Martin Hulbert doesn’t do off-the-shelf design. Whether working on an island villa in Colombia, an English country manor house, or a concrete building in Moscow, the award-winning designer doesn’t care if a project is big or small. Instead, he lavishes the same amount of detail onto every scheme he’s involved with to ensure his clients’ every whim is met.
More than 25 years of experience spans some truly impressive projects, including The Dorchester Collection’s Coworth Park hotel in the UK, the Lebanon outpost of Whisky Mist bar and club, and Nobu bar and restaurant in Monaco. He opened his own practice, Martin Hulbert Design (MHD), in 2010 with his business partner Jay Grierson, and takes on a mix of residential and commercial work. Once signed up to a project, he loves to get involved in all aspects, from landscaping and architecture to sculpture and even art commissioning.
Mixing old and new, man-made and natural
Clients soon understand that this is a man who enjoys a challenge when it comes to design. He will often mix seemingly juxtaposing elements – an antique dining chair with a Perspex table, bold colors and lighting with natural shades, man-made materials such as concrete and resin with woods, marble, and copper – to create something coherent and stylish.
Unsurprisingly, his studio, where we meet to chat, is an interior design fan’s dream. Located in a former factory building in Bermondsey, London, it is a beamless whitewashed space, where samples of luxuriant velour fabric and copper piping are organized into a multitude of color-coded boxes.
There are also small slabs of veined marble in a wash of colors, and prototypes from past projects, including a collection of pressed copper leaves that Hulbert used to canvas the roof of the dining lounge at Coworth Park. “The color coding is the work of Krishna, one of my interior designers,” explains Hulbert. “She’s obsessive about it but it does help to compartmentalize our design ideas,” he explains.
Talking in an airy breakout area of the studio – complete with antique sofa and other stylish furniture – Hulbert makes a startling admission. “I was sacked from my first job in design,” he reveals with a chuckle. Relaxed and drinking coffee from an earthenware mug by Japanese ceramicist Yoko, he adds, “I was working on the Broadgate development in the City of London and I got some measurements wrong so they sacked me. It didn’t deter me, though – I knew I never wanted to do anything but design.”
Life by the sea
As a young man, he had studied spacial design at university in Bournemouth, on the south coast of England. “I absolutely loved that. The light and the sea have been big influences on my work,” he says. And he credits his move back to the coast 10 years ago as sparking a transitional period for his style, during which he learned how to make modern and vintage interiors work together.
“I was working on Coworth Park hotel when I moved,” Hulbert says. “Coworth had this real rural feel to it, with lots of antiques, and I remember thinking that I wanted to challenge this by adding some slicker, London-centric elements.” Hulbert’s work has followed this concept of reinvention ever since, using local craftsmen and materials as often as possible, creating bespoke items, and spending a great deal of time on the consultation process.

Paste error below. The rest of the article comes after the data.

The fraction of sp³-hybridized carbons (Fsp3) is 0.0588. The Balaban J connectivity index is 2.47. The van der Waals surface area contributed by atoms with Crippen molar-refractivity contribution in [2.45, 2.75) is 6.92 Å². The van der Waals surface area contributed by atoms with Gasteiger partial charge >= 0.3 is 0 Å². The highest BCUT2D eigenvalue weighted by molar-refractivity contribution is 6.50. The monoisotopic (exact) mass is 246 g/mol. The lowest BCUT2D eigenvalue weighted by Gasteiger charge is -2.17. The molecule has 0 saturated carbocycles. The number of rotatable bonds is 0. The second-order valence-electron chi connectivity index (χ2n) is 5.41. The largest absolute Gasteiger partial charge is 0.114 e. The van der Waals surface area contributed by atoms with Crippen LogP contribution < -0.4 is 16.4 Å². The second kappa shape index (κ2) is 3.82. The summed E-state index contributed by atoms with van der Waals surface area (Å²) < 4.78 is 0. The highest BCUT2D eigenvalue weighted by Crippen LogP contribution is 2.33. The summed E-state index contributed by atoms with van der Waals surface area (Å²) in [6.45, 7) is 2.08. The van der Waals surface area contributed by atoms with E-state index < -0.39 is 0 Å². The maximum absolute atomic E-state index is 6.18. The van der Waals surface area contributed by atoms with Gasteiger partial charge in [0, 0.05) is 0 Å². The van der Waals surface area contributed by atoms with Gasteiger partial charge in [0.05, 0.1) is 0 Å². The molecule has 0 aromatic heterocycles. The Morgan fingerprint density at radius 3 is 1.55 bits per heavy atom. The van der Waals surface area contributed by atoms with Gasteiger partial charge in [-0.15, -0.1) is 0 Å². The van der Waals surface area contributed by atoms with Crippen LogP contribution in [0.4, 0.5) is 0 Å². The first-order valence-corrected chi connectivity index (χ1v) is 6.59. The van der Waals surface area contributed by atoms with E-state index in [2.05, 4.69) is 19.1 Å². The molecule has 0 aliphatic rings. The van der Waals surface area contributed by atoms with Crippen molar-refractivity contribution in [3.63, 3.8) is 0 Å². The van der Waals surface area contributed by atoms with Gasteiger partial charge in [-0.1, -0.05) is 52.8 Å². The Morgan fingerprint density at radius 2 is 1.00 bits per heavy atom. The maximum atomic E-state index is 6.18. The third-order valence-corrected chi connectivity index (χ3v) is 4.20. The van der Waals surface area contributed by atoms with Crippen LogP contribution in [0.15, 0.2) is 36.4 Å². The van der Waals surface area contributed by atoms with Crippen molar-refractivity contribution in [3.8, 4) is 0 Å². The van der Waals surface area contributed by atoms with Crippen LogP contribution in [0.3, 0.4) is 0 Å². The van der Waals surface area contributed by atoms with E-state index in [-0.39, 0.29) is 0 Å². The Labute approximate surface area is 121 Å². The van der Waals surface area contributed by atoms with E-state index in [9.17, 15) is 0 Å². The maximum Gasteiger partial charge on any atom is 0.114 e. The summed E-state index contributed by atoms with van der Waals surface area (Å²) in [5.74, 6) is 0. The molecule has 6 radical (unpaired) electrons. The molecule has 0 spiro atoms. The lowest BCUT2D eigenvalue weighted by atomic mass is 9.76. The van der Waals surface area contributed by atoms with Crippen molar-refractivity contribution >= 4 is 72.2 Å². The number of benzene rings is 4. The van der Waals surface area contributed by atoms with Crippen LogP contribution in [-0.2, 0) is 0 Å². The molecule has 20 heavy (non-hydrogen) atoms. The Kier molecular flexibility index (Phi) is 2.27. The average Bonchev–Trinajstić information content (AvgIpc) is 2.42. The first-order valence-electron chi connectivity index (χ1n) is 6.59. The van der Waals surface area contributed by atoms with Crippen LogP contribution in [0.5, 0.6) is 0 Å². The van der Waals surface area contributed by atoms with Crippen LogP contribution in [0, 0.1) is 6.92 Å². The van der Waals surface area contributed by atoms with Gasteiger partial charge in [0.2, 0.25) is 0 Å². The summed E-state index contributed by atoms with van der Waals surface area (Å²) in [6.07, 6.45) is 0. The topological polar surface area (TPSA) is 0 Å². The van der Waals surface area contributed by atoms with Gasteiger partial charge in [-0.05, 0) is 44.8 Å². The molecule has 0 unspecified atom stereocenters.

Calling on local craftsmanship
In Italy, MHD worked on Villa Emma, a private house in Lucca. It is absolutely full of objects and furniture that were made by local craftsmen. One example is the 30-seat table in the garden, which was made by a joiner from a huge tree that fell nearby. But there are also ceramic tiles and paint pigments that have been produced by artisans living in this part of Tuscany. Plants in the garden were sourced from local nurseries and stone for the swimming pool was quarried nearby.
“I love challenging my practice to reconsider things that one would normally take as standard, and in that same way I like to be more involved with other aspects of the design too. With a new client, I will quite often block out an entire day to really get to know them and to find out what they want from a project,” Hulbert says.
Right now, he splits his time between seven projects. One is a hotel in Cartagena, Colombia, which encompasses conversions of two historical buildings within a UNESCO World Heritage Site. Contrastingly, another is a brutalist concrete building in Moscow. “It’s essentially a gallery, with incredibly tall ceilings and it’s very Bond-like," says Hulbert. "Inside it’s going to be minimal, in keeping with the façade, but there will also be antiques and objets-d'art.”
To further explain how he mixes old and new, always reinventing the traditional, he plucks a vintage brass sugar shaker from the cabinet behind him, “I’m going to put LED lights inside hundreds of mismatching shakers and use them to create a Berber-themed room inside a listed building in a project in the UK.”
Hulbert personally sources many of the curios that he uses in his projects, and spends his Saturdays browsing antiques fairs, thrift stores, and even garage sales. “I don’t ever have a plan, I just buy it because I know that it will work in some way or another at some point.”
His studio is filled with such finds: a period sofa, a Georgian dining chair, and an empty and unpainted giant plywood dollhouse that’s destined to be a drinks cabinet. “Everything in here is probably destined for somewhere else,” he explains. “If I see something I like I’ll buy it. I don’t care if something is expensive or cheap – if it works it works."